Huttunen et al. [81] tested fractions of V. oxyccocos juice against pneumococcal binding in human bronchial cells (Calu-3). The antiadhesion activity was achieved at a concentration of 8.7  mg/g of soluble solids, which contain small amounts of polyphenols. The antimicrobial activity of the studied berry juice fractions was found to be remarkable; pneumococcal growth was inhibited totally at a concentration of about 86  mg/g.
As was pointed out before, cranberry fruit extracts possess, besides antibacterial [82] and antifungal effect, also antiviral activity. Berries belonging to the genus Vaccinium—blueberry, Natsuhaze (V. oldhamii), bilberry, and European cranberry were compared due to the anti-influenza viral effects [83]. As the authors proved, cranberries belong to the species with the high antiviral effect, comparable to that of bilberry, Natsuhaze, and blackcurrant, while blueberries (Rabbiteye varieties) had the strongest effect. A positive relationship was observed between anti-influenza viral activity and total polyphenol content, which indicates the possibility of a high content of polyphenols as one of the most important factors in the antiviral effects of berries.
Summarization of the main bioactive compounds (Table 3) of European cranberry with biological activities, which have been proved by several studies in in vitro and other models, and is presented in Table 4.

4.3. Urinary Tract Protection

The numerous studies proved that species of the genus Vaccinium can be utilized in the treatment of several health problems such as urinary tract infections, e.g., American cranberries [99,100,101,102], as cranberry juice is the most studied means considered as greatly important for preventing urinary infections in high-risk populations [89,90]. Otherwise, also European cranberry (V. oxycoccos), lingonberry, and blueberry contain bioactive compounds effective against E. coli but their evidence in urinary infection prevention is still in doubt and not exactly clear [93,94,103]. The positive effects of cranberry extract have been correlated to A-type linkage proanthocyanidins. In vivo studies proved that cranberry proanthocyanidins (190 μg/ml) have a relationship to adhesion, motility, biofilm formation, and iron and stress response of uropathogenic Escherichia coli. Furthermore, cranberry proanthocyanidins influence the transcriptional profiles of Escherichia coli, anti-adhesion effect is mainly the effect of proanthocyanidins on “strategic” genes involved in E. coli adherence [85].
Commercial cranberry products for urinary infections treatment are produced as monopreparations or the mixtures of American cranberry, European cranberry, and/or lingonberry. They are defined by different proanthocyanidins pattern. A-type dimers and trimers reached up the highest content in lingonberry followed by American cranberry, the lowest level was detected in the European cranberry (V. oxycoccos). All three species contain A-type dimers of proanthocyanidins that are the most important in the anti-adherent activity. These compounds are considered as well effective in the treatment of urinary infections. However, there are remarkable differences in the procyanidin profiles and concentrations, especially the lack of A-type trimers in V. oxycoccos. Therefore, the effectiveness against urinary infections may be variable among the Vaccinium species [56].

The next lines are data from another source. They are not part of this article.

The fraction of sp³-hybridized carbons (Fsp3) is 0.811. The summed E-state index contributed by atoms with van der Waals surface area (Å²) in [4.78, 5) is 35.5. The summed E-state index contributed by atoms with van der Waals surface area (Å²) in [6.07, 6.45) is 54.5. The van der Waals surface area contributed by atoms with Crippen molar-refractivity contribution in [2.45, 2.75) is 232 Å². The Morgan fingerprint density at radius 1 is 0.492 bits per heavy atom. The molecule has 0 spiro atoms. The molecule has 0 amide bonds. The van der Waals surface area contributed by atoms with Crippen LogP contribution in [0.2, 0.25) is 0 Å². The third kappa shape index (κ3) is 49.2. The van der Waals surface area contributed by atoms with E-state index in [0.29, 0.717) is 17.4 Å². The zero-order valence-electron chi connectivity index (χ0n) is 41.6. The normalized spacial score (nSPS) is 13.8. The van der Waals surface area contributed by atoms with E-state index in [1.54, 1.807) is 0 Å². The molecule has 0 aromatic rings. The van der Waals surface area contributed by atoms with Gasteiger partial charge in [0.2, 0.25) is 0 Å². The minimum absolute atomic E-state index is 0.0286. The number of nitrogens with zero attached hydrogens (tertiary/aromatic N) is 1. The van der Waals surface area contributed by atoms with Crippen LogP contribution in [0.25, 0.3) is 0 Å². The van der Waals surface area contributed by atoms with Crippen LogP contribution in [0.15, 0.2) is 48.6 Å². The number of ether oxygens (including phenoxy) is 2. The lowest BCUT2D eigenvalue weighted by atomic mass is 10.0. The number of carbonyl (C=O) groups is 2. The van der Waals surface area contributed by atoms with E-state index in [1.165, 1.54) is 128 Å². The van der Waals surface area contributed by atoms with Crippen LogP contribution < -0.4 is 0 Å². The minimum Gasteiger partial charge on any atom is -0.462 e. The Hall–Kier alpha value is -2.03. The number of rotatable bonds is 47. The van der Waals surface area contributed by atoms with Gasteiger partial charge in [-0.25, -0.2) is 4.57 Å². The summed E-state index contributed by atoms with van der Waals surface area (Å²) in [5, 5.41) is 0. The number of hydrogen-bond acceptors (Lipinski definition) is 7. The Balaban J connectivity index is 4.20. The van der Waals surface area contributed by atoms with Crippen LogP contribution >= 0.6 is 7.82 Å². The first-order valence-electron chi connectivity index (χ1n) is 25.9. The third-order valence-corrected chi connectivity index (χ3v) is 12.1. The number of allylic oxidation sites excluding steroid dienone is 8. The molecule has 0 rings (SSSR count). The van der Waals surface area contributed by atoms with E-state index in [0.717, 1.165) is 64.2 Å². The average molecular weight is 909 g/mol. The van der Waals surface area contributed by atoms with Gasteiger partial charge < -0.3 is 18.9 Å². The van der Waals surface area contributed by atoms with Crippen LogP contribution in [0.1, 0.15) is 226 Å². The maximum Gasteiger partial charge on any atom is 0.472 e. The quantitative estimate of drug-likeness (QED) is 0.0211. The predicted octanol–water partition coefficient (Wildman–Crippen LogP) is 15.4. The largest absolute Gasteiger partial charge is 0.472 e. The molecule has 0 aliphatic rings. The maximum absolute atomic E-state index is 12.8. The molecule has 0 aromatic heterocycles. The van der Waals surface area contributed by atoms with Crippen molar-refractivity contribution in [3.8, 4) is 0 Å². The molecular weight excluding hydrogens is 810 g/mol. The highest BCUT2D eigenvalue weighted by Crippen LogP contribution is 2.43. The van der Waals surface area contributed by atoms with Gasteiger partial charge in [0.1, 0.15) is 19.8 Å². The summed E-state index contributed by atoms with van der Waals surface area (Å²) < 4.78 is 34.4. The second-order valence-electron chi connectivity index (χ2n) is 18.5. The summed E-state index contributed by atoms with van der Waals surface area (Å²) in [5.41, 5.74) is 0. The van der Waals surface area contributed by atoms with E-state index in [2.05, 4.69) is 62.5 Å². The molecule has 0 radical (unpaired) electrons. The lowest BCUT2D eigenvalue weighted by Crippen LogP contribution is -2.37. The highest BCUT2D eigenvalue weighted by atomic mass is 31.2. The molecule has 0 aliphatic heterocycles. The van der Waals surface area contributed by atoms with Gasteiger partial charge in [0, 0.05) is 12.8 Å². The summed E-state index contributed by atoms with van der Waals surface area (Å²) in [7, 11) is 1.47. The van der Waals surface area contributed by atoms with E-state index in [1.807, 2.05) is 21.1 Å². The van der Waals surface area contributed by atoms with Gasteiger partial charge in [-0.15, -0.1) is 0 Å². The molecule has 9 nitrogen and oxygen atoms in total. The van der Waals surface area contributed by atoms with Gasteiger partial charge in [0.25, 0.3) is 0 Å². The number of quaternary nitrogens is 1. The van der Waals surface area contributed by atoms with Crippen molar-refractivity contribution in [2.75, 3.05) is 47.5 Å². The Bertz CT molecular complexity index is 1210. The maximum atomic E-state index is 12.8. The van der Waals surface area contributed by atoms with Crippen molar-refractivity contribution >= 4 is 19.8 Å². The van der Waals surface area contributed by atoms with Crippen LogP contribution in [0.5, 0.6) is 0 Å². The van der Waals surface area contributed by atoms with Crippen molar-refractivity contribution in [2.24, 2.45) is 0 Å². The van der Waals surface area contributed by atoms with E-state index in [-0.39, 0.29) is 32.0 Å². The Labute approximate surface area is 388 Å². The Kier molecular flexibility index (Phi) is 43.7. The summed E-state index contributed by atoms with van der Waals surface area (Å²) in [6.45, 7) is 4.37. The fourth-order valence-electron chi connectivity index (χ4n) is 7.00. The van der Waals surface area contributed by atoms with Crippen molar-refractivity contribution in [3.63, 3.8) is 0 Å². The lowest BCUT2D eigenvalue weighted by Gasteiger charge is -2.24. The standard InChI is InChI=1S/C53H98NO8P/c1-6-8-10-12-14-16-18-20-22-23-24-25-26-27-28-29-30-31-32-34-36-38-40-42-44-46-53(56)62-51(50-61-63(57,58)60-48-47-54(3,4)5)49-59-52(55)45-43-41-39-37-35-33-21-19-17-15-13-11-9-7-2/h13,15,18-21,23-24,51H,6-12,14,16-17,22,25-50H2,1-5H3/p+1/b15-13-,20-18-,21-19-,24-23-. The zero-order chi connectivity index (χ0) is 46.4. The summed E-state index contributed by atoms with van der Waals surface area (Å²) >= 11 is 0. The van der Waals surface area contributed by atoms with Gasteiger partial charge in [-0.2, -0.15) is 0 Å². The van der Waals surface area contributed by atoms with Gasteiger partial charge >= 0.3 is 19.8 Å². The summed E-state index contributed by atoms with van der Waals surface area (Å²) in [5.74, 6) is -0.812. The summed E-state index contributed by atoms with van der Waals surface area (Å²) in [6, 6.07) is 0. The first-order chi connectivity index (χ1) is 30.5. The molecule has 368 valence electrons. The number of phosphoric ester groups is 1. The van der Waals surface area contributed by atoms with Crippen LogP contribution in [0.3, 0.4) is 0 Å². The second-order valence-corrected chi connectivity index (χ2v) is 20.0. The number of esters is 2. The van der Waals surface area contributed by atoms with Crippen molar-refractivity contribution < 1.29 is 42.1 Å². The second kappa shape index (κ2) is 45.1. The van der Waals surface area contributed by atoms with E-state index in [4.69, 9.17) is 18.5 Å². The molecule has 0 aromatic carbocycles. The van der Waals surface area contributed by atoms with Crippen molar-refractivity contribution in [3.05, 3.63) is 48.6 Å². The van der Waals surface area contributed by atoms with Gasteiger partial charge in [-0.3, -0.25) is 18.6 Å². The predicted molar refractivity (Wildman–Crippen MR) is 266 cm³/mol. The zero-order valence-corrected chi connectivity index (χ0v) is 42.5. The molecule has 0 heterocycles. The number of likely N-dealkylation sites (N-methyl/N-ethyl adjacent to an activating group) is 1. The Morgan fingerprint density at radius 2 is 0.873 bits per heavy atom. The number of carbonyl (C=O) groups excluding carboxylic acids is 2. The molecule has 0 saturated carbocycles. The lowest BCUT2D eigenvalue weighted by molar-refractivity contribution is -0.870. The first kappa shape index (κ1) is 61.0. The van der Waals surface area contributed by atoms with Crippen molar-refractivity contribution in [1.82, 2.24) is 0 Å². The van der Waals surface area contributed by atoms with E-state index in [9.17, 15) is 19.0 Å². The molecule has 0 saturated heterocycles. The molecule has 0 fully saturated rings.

Studies of Kontiokari et al. [91,92] pointed to the effectiveness of berry juices from a mixture of cranberries (V. oxycoccos) and lingonberries as well as cloudberry juice against urinary tract infection. According to research by Abascal and Yarnell [104], V. oxycoccos berries are more effective against cystitis.
Generally, cranberries exhibit a dose-dependent inhibition of the adherence of E. coli to uroepithelial cells. A-type proanthocyanidins play an important role in the mechanism of this inhibition [90,104,105,106]. Cranberry-derived compounds such as A-type proanthocyanidins in synergism with another polyphenols interfere with adhesion of bacteria (including multi-drug-resistant E. coli) to epithelial cells of the urinary tract and suppress inflammatory cascades [86,87]. The research of Kylii et al. [36] pointed out that although polymeric proanthocyanidin extracts of cranberries had no effect on Escherichia coli, oligomeric and polymeric fraction of cranberries showed an inhibitory effect on hemagglutination of E. coli, which expresses the M hemagglutinin.
According to Hidalgo et al. [107], more research is needed for the determination of co-active compounds that are helpful in anti-adherence activity, especially anthocyanins with anti-inflammatory activity. There is also no clear-cut evidence that the consumption of cranberry juice products prevent urinary tract infections caused by E. coli [108]. The results of meta–analyses (24 studies with 4473 participants) showed that effectiveness of cranberry products (juices, tablets) extracted from V. oxyccocos, V. macrocarpon, and V. vitis-idaea were not significantly different to results with antibiotic treatment for women and children [95,96].

4.4. Cardioprotective Effect

The regular consumption of cranberry fruit have a positive effect on hypertension, inflammation, oxidative stress, endothelial dysfunction, arterial stiffness, and platelet function. Polyphenols in cranberry reduce ROS (reactive oxygene species), decrease concentration of inflammatory cytokines, and enhance endothelium—dependent vasodilation and inhibited platelet activation [109].